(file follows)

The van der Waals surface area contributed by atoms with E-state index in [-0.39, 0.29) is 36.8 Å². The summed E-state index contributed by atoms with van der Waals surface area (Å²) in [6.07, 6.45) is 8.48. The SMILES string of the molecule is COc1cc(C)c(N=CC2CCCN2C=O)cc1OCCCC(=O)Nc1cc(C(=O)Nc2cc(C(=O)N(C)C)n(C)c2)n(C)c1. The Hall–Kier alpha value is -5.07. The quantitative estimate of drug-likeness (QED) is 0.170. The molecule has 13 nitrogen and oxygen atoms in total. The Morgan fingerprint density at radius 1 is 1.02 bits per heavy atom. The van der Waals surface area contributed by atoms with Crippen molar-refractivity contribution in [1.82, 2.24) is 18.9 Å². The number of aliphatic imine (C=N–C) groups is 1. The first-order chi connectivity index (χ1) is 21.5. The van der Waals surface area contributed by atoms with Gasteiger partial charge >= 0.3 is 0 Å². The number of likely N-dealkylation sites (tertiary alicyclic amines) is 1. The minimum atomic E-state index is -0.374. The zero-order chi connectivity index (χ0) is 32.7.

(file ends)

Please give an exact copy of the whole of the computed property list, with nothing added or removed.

The van der Waals surface area contributed by atoms with E-state index in [-0.39, 0.29) is 36.8 Å². The summed E-state index contributed by atoms with van der Waals surface area (Å²) in [6.07, 6.45) is 8.48. The SMILES string of the molecule is COc1cc(C)c(N=CC2CCCN2C=O)cc1OCCCC(=O)Nc1cc(C(=O)Nc2cc(C(=O)N(C)C)n(C)c2)n(C)c1. The Hall–Kier alpha value is -5.07. The quantitative estimate of drug-likeness (QED) is 0.170. The molecule has 13 nitrogen and oxygen atoms in total. The Morgan fingerprint density at radius 1 is 1.02 bits per heavy atom. The van der Waals surface area contributed by atoms with Crippen molar-refractivity contribution in [1.82, 2.24) is 18.9 Å². The number of aliphatic imine (C=N–C) groups is 1. The first-order chi connectivity index (χ1) is 21.5. The van der Waals surface area contributed by atoms with Gasteiger partial charge >= 0.3 is 0 Å². The number of likely N-dealkylation sites (tertiary alicyclic amines) is 1. The minimum atomic E-state index is -0.374. The zero-order chi connectivity index (χ0) is 32.7.